In the space of just 30 years the computer has radically changed the pattern of our working lives. The widespread adoption of the internet in business is accelerating this process.
In the rush to get ahead with rapidly moving technology there is an ever-growing fear that the social issues of this IT revolution are being ignored.
History has a horrible habit of repeating itself and it is worth taking a look at the Industrial Revolution to see if we can learn some lessons from the past.
The introduction of the Spinning Jenny and the Combing Machine in the late 18th century allowed 20 workers to do the job of some 2,000. Outworking from home became outmoded and people were forced to travel to work each day. Towns and cities sprung up to house these people, often in extremely cramped and unsanitary conditions.
The rural way of life started to disappear. Income levels dropped and low standards of health and safety caused many casualties. Children were forced into work too and often led miserable lives. Industrialists became rich on the proceeds whilst the poor starved.
So what about the impact of today’s IT revolution and what comparisons can be made to the past?
There is little evidence today that widespread unemployment has resulted from the introduction of the computer. However, I suspect that this is likely to change over the next decade as organisations drive through cost reduction programmes. The internet, which has only recently taken off in business, will be the catalyst for this change.
In terms of the social conditions of working, ironically the web may drive through the process of outworking again. High-speed links to the internet are becoming widely available from home at affordable prices.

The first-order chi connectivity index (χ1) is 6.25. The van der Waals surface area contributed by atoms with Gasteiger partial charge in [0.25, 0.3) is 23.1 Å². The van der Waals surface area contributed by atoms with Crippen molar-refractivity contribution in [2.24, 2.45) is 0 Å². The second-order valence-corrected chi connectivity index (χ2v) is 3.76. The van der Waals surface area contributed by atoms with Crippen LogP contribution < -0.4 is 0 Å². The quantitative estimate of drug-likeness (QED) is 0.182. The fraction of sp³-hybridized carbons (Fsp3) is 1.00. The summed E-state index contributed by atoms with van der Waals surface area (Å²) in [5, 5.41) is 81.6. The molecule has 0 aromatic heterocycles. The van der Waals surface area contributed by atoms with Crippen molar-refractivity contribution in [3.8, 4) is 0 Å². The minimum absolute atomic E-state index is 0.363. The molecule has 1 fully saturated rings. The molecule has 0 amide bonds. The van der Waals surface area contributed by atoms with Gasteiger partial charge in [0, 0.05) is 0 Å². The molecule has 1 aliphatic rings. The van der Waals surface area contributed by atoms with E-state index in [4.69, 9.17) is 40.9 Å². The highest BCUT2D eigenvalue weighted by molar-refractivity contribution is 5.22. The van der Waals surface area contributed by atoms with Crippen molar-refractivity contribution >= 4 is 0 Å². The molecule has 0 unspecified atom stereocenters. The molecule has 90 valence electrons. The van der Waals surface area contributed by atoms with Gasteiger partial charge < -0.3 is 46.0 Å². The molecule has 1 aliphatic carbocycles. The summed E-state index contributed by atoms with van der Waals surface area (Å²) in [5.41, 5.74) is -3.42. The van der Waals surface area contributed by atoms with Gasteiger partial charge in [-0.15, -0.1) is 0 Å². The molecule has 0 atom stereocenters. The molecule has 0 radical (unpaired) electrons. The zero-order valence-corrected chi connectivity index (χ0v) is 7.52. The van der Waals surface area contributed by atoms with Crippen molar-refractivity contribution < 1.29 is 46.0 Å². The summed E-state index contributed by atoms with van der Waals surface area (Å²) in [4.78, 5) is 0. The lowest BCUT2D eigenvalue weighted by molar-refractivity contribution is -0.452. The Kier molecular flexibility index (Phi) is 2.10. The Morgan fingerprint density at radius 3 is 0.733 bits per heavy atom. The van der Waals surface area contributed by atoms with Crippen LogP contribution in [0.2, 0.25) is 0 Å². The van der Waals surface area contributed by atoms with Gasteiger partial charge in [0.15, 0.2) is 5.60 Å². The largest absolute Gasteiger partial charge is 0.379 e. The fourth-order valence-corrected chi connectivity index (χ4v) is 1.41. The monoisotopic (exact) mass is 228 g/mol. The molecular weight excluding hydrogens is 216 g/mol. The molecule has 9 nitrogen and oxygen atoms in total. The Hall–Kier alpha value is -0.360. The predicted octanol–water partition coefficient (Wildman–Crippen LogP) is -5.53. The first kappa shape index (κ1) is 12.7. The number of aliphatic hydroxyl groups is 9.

Office costs and travelling time can be saved if people can work remotely.
Email is increasingly replacing human communication.
The impact of this is likely to be widespread as we have developed a way of life based on people dealing with people – not computers.
Mobile technology makes it more difficult to switch off from work. A culture is developing of being available 24 hours a day seven days a week.
Working hours are increasing. Social exclusion is a growing problem as those without IT skills are becoming increasingly isolated.
It may be a bit draconian to suggest that the impact of this will be as significant as the industrial revolution.
However they should not be underestimated. Industry needs to take stock of these social issues and to ensure we build our businesses around the people who work for us – not the technology. ?:
Colin responds to the call for 'Darwinism' in accountancy
If businesses do not take cyber security seriously in their business planning regulators may do it for them, the ICAEW has warned
Just one half of UK practices have implemented a pricing structure around auto enrolment implementation and advice - with many suffering increased costs
Deloitte's north-west Europe foray; BDO, Smith & Williamson investment paths; Shelley Stock Hutter; and Wilkins Kennedy discussed by editor Kevin Reed on our Friday Afternoon Live broadcast